I have a new piece up on Alternet reporting on the shift in energy from public protests to recall GOTV in Wisconsin:
Democracy Addicts blogger Ed Knutson said that activists “seem to be completely engulfed in working on the recalls,” but that the upcoming elections were “a direct result of the protest.” Ken Dundeck, communications director for the activist group Autonomous Solidarity Organization (ASO), said, “We can chant ‘This is what democracy looks like,’ but what democracy really looks like is us getting out in the field and talking to people at their doors.”
John Matthews, president of the union Madison Teachers Inc. (MTI), said he wants the “budget repair” bill overturned before the MTI’s current contract expires in 2013. He said that would require having enough politicians in both houses who either are “people of good conscience” or “people who are worried” that progressives could oust them. “We have to build that fear into them” with recalls, he said.
My reporting comes from interviews with a dozen activists and leaders for the piece. Check it out.
(I have another piece telling a different Wisconsin labor story that will be going live soon as well)
In the wake of Walker’s Wednesday maneuver, National Review‘s Daniel Foster mourned the extent to which Americans still (or maybe more so now) recognize union rights as democratic rights, or as any kind of right at all:
To hear all the talk of the “rights” — even “civil rights”(!) — that have been stripped from public sector workers in this bill by the “far right wing” is to see Stockholm Syndrome on a massive scale…The fact is that no individual human being lost a single right in Wisconsin tonight.
The right that Scott Walker and company are desperate to deny is this: the right of a worker to sit across the table from her boss as an equal, with the security of solidarity and the leverage of collective action, and say “No.” It’s the right to say safety rules are too weak or healthcare is too expensive and to exercise voice with strength rather than to exit in hopes of finding a charitable boss somewhere else. And with it goes the right – also attacked by Walker – to act together to move your boss.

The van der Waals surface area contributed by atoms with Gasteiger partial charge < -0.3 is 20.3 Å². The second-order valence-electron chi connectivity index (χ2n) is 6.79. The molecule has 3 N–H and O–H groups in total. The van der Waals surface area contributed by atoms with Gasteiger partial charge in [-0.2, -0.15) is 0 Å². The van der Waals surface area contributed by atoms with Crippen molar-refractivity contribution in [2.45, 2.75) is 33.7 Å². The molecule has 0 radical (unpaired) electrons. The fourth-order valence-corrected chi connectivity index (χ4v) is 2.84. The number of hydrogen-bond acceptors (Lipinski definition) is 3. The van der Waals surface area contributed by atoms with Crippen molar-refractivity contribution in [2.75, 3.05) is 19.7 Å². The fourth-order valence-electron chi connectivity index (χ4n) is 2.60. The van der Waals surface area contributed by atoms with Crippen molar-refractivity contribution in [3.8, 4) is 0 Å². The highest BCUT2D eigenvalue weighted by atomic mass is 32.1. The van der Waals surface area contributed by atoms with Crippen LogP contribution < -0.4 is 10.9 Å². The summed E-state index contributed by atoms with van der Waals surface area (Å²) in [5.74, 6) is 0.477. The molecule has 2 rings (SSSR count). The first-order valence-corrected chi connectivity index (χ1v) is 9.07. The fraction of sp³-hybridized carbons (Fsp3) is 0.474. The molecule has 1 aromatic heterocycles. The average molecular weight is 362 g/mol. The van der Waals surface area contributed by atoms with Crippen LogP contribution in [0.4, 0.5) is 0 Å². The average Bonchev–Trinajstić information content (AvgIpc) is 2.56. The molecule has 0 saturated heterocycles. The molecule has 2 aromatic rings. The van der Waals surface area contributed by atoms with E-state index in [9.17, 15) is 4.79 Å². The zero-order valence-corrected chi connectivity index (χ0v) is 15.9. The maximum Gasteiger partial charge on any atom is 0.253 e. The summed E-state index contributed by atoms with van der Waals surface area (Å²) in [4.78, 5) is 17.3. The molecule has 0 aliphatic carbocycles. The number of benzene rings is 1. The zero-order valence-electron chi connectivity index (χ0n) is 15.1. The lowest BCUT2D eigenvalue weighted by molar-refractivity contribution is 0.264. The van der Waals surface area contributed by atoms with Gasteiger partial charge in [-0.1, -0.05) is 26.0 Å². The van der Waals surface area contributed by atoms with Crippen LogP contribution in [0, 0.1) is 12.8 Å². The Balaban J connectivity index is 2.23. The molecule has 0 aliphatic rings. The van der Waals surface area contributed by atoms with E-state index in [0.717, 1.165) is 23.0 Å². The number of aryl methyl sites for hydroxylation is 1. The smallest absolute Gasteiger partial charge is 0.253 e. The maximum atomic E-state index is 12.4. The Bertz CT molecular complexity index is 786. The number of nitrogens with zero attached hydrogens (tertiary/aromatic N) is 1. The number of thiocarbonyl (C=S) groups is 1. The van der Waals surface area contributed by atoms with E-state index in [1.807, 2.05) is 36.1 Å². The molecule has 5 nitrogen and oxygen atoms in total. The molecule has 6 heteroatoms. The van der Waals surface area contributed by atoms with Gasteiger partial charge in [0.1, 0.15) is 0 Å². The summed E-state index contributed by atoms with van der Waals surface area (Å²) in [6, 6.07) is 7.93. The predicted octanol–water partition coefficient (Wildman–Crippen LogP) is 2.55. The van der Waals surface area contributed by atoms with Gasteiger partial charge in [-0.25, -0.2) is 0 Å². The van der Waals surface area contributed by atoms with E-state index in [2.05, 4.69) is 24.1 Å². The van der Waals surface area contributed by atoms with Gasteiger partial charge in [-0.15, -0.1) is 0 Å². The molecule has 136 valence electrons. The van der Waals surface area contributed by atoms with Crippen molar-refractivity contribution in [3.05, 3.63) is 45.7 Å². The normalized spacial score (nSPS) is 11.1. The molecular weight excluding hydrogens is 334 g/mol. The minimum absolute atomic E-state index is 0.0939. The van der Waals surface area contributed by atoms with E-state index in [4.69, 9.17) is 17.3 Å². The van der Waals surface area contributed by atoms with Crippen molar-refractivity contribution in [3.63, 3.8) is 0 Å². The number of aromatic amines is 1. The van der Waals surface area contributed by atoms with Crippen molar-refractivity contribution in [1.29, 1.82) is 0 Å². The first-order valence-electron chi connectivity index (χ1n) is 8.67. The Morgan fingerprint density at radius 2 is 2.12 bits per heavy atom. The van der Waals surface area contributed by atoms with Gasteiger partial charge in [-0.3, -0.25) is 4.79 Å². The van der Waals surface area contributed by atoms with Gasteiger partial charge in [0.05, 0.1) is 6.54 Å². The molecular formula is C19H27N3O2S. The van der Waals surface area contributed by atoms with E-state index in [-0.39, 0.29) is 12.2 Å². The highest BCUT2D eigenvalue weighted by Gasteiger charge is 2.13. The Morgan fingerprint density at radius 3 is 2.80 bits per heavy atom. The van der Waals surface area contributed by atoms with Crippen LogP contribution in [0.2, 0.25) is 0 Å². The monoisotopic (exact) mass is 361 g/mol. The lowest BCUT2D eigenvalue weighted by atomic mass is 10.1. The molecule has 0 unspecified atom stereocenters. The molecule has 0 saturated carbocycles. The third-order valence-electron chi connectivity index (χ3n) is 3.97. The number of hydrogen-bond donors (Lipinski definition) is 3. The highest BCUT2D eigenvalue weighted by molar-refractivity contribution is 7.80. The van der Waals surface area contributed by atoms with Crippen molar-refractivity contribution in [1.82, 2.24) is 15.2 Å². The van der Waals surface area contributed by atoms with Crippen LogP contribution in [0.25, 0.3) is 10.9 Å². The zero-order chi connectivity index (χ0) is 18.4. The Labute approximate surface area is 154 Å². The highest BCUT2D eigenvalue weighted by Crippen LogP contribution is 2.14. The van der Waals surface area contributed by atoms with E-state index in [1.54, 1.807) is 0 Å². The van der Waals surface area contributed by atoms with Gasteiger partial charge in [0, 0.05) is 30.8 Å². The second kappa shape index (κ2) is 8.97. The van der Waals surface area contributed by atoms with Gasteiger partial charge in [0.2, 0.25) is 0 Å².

There are no workers that conservatives believe should exercise these rights -unless, maybe, they’re in a history book. Either the job you do is too important to be subject to your needs (like TSA screeners), or the business you work for is too small (like a store), or your company is too generous already (like Starbucks), or you’re not really a worker (like domestic workers), or your job requires too much independent thinking (like graduate teachers), or your job should be done by a teenager and you should go to college (like fast food), or – like public workers in Wisconsin – you don’t need an organized voice on the job because you get to vote on who runs the government.
Was recently listening to the journalists on Slate’s Political Gabfest pondering why union density is so much higher amongst public sector workers than the private sector. None of them mentioned the most important difference: It’s harder for a government to get away with running a terror campaign against the union.
There’s more oversight and accountability to restrain public sector management from threatening workers for union activity, implying benefits to keeping out the union or danger with it, holding captive audience meetings against the union, or just firing union leaders. Only some of these tactics are even illegal. And bosses get away with those all the time. (Check out this reportfrom Human Rights Watch, or this one from Prof. Kate Bronfenbrenner). Consultants get very wealthy guiding companies on how to run fear campaigns against employees trying to organize. It’s a lot harder for the TSA to cut anti-union consultants a check than it is for Wal-Mart. When it comes to organizing, the fundamental difference between public sector and private sector workers is that public sector workers have a better chance at organizing free from fear. So lots and lots of public sector workers do.